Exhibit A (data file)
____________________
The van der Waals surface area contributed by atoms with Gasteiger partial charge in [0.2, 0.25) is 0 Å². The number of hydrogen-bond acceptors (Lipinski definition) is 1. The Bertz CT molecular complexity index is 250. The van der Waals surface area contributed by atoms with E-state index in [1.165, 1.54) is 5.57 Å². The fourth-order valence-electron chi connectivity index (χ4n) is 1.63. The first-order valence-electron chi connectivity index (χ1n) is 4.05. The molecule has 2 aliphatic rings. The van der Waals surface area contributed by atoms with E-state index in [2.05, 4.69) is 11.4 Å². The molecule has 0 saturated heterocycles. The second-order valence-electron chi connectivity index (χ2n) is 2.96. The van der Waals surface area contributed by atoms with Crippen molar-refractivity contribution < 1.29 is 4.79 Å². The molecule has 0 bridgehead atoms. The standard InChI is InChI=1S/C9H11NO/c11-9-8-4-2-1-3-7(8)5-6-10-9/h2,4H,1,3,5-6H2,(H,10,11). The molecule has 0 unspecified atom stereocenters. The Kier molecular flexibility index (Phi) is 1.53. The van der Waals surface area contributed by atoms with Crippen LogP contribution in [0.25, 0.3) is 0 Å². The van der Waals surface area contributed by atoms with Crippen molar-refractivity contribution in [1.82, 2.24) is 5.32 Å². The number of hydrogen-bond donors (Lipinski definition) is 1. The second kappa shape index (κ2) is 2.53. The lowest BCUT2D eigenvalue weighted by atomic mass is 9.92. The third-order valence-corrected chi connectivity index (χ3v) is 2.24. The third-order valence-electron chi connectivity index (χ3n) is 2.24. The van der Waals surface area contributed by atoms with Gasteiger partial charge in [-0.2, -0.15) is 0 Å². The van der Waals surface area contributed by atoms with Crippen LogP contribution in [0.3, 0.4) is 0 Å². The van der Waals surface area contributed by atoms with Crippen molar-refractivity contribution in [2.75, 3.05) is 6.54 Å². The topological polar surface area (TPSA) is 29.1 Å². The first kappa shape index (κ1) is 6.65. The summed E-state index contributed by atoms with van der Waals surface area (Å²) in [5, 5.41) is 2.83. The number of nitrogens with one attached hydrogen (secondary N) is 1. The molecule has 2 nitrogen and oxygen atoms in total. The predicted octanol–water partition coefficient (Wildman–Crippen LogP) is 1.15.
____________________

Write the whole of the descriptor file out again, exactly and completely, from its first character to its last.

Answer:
The van der Waals surface area contributed by atoms with Gasteiger partial charge in [0.2, 0.25) is 0 Å². The number of hydrogen-bond acceptors (Lipinski definition) is 1. The Bertz CT molecular complexity index is 250. The van der Waals surface area contributed by atoms with E-state index in [1.165, 1.54) is 5.57 Å². The fourth-order valence-electron chi connectivity index (χ4n) is 1.63. The first-order valence-electron chi connectivity index (χ1n) is 4.05. The molecule has 2 aliphatic rings. The van der Waals surface area contributed by atoms with E-state index in [2.05, 4.69) is 11.4 Å². The molecule has 0 saturated heterocycles. The second-order valence-electron chi connectivity index (χ2n) is 2.96. The van der Waals surface area contributed by atoms with Crippen molar-refractivity contribution < 1.29 is 4.79 Å². The molecule has 0 bridgehead atoms. The standard InChI is InChI=1S/C9H11NO/c11-9-8-4-2-1-3-7(8)5-6-10-9/h2,4H,1,3,5-6H2,(H,10,11). The molecule has 0 unspecified atom stereocenters. The Kier molecular flexibility index (Phi) is 1.53. The van der Waals surface area contributed by atoms with Crippen LogP contribution in [0.25, 0.3) is 0 Å². The van der Waals surface area contributed by atoms with Crippen molar-refractivity contribution in [1.82, 2.24) is 5.32 Å². The number of hydrogen-bond donors (Lipinski definition) is 1. The second kappa shape index (κ2) is 2.53. The lowest BCUT2D eigenvalue weighted by atomic mass is 9.92. The third-order valence-corrected chi connectivity index (χ3v) is 2.24. The third-order valence-electron chi connectivity index (χ3n) is 2.24. The van der Waals surface area contributed by atoms with Gasteiger partial charge in [-0.2, -0.15) is 0 Å². The van der Waals surface area contributed by atoms with Crippen LogP contribution in [0.3, 0.4) is 0 Å². The van der Waals surface area contributed by atoms with Crippen molar-refractivity contribution in [2.75, 3.05) is 6.54 Å². The topological polar surface area (TPSA) is 29.1 Å². The first kappa shape index (κ1) is 6.65. The summed E-state index contributed by atoms with van der Waals surface area (Å²) in [5, 5.41) is 2.83. The number of nitrogens with one attached hydrogen (secondary N) is 1. The molecule has 2 nitrogen and oxygen atoms in total. The predicted octanol–water partition coefficient (Wildman–Crippen LogP) is 1.15.